• Posted on: 10/25/2019

    What does artificial intelligence mean for loyalty marketing?

    While it is true that in the future artificial intelligence will play a role in delivering marketing personalization, it is important to recognize that the capabilities described in this article have been available through traditional modeling and marketing technology for a number of years. The strategy of bringing the "right offers on the right products to the right customers through the right channels at the right time" has been present in marketing for many years; however, customization has been available only to this point in segmentation form. Now, with the introduction of more powerful processing capability, that segmentation can be delivered to smaller and smaller groups, getting closer to the end goal of personalizing communication at a 1:1 level. Even that level of personalization has been done for limited use cases over the past 10+ years, e.g. Kroger/Sainsbury coupon personalization. AI will not introduce any new strategies at the beginning; rather the promise is to increase the level of personalization -- an important goal, but not a revolutionary one.
  • Posted on: 10/24/2019

    Will Nike’s new CEO accelerate its consumer-direct digital transformation?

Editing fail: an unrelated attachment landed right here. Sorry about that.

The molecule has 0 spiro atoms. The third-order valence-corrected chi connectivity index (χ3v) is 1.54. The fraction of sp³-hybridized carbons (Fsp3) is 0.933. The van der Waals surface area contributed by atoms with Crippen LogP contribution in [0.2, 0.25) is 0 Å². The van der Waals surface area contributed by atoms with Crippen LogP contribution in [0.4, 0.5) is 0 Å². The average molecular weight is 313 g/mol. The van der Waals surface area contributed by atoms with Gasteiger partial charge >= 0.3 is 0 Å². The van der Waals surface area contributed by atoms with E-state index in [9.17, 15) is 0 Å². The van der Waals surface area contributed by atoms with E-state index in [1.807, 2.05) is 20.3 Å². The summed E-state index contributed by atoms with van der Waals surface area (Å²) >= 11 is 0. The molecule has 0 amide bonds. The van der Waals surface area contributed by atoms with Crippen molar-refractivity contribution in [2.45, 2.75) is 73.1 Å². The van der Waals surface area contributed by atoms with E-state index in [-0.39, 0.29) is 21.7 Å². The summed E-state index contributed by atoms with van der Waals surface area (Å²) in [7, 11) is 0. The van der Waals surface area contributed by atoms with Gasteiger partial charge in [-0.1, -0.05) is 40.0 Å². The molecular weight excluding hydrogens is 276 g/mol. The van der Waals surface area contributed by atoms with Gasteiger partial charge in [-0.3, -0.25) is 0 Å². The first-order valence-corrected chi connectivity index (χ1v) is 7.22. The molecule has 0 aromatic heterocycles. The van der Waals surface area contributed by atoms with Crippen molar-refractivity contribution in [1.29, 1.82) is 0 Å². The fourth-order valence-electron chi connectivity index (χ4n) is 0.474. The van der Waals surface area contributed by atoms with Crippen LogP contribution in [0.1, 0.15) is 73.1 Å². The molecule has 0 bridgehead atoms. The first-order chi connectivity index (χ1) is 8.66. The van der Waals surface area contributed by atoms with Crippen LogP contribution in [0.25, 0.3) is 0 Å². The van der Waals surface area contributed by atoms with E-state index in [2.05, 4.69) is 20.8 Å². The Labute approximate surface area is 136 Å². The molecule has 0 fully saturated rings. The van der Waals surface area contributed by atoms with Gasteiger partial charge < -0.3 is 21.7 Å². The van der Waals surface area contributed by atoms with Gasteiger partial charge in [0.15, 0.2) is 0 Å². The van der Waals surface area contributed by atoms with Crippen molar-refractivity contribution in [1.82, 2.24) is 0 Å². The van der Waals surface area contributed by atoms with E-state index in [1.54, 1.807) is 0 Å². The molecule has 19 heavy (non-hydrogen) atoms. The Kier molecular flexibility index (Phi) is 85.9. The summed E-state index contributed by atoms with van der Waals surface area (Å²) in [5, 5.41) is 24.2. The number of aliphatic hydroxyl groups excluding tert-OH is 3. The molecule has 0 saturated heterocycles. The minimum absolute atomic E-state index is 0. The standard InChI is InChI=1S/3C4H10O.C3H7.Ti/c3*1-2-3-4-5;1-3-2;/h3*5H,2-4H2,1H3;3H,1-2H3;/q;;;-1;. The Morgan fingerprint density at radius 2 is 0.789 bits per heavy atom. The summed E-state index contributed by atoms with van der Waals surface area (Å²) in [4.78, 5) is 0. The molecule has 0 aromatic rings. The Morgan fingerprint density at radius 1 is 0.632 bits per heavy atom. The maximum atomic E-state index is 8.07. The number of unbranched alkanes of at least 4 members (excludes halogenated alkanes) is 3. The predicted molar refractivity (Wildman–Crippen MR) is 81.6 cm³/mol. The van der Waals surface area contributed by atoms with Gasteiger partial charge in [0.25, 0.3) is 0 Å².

Nike has been a digital or multi channel brand for a number of years now. I do not see John Donahue as bringing a stronger brand e-commerce focus as much as launching enabler applications that can be leveraged across partner websites as well as Nike's own. E-commerce is growing as a percentage of the shoe industry, and Nike, I am sure, wishes to bring their brand presence and lifestyle benefit to a higher level across their partner sites as well as their own. I do not see a significant difference in strategy going forward; rather, I see an expansion of the course strategy across more applications and more sites, helping to maintain Nikes ubiquity in the marketplace.
  • Posted on: 10/22/2019

    Seven things store managers should do now to be ready for Christmas

    While sales must be the highest priority, a "selling" focus can lead to a customer experience that drives prospects and even past customers out of the store. Associates need to deliver outstanding service and support first. Service and support drives trust which leads to cross-sell and increased UPT and total revenue.
  • Posted on: 10/21/2019

    Should Amazon be charging for ‘curated’ toy guide placements?